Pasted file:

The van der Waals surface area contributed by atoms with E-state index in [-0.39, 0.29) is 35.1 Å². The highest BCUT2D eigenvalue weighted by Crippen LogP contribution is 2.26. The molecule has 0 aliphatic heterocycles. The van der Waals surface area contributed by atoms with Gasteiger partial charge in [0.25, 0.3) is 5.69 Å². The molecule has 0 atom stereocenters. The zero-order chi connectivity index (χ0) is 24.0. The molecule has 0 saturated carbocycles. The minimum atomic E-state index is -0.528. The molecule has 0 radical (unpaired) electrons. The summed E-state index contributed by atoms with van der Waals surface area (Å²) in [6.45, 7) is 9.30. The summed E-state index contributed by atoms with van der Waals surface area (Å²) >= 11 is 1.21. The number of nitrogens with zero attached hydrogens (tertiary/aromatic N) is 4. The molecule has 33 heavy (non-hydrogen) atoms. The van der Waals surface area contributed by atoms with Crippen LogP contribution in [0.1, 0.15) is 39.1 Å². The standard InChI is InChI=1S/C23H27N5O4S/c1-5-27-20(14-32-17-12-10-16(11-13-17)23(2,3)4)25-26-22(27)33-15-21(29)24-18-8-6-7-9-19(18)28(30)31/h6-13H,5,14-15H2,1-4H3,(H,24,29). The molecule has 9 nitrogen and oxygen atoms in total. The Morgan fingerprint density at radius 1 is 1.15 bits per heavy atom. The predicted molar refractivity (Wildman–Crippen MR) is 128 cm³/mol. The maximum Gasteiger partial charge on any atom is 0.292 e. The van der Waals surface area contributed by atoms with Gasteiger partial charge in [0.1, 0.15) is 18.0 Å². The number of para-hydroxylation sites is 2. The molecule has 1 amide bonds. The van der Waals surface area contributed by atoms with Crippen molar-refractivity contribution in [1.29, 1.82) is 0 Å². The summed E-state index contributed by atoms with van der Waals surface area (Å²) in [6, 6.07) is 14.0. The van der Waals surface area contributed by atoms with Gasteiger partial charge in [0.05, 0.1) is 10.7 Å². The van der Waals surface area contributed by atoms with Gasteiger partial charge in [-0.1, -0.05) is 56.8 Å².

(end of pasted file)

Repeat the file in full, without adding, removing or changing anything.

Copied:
The van der Waals surface area contributed by atoms with E-state index in [-0.39, 0.29) is 35.1 Å². The highest BCUT2D eigenvalue weighted by Crippen LogP contribution is 2.26. The molecule has 0 aliphatic heterocycles. The van der Waals surface area contributed by atoms with Gasteiger partial charge in [0.25, 0.3) is 5.69 Å². The molecule has 0 atom stereocenters. The zero-order chi connectivity index (χ0) is 24.0. The molecule has 0 saturated carbocycles. The minimum atomic E-state index is -0.528. The molecule has 0 radical (unpaired) electrons. The summed E-state index contributed by atoms with van der Waals surface area (Å²) in [6.45, 7) is 9.30. The summed E-state index contributed by atoms with van der Waals surface area (Å²) >= 11 is 1.21. The number of nitrogens with zero attached hydrogens (tertiary/aromatic N) is 4. The molecule has 33 heavy (non-hydrogen) atoms. The van der Waals surface area contributed by atoms with Crippen LogP contribution in [0.1, 0.15) is 39.1 Å². The standard InChI is InChI=1S/C23H27N5O4S/c1-5-27-20(14-32-17-12-10-16(11-13-17)23(2,3)4)25-26-22(27)33-15-21(29)24-18-8-6-7-9-19(18)28(30)31/h6-13H,5,14-15H2,1-4H3,(H,24,29). The molecule has 9 nitrogen and oxygen atoms in total. The Morgan fingerprint density at radius 1 is 1.15 bits per heavy atom. The predicted molar refractivity (Wildman–Crippen MR) is 128 cm³/mol. The maximum Gasteiger partial charge on any atom is 0.292 e. The van der Waals surface area contributed by atoms with Gasteiger partial charge in [0.1, 0.15) is 18.0 Å². The number of para-hydroxylation sites is 2. The molecule has 1 amide bonds. The van der Waals surface area contributed by atoms with Crippen molar-refractivity contribution in [1.29, 1.82) is 0 Å². The summed E-state index contributed by atoms with van der Waals surface area (Å²) in [6, 6.07) is 14.0. The van der Waals surface area contributed by atoms with Gasteiger partial charge in [0.05, 0.1) is 10.7 Å². The van der Waals surface area contributed by atoms with Gasteiger partial charge in [-0.1, -0.05) is 56.8 Å².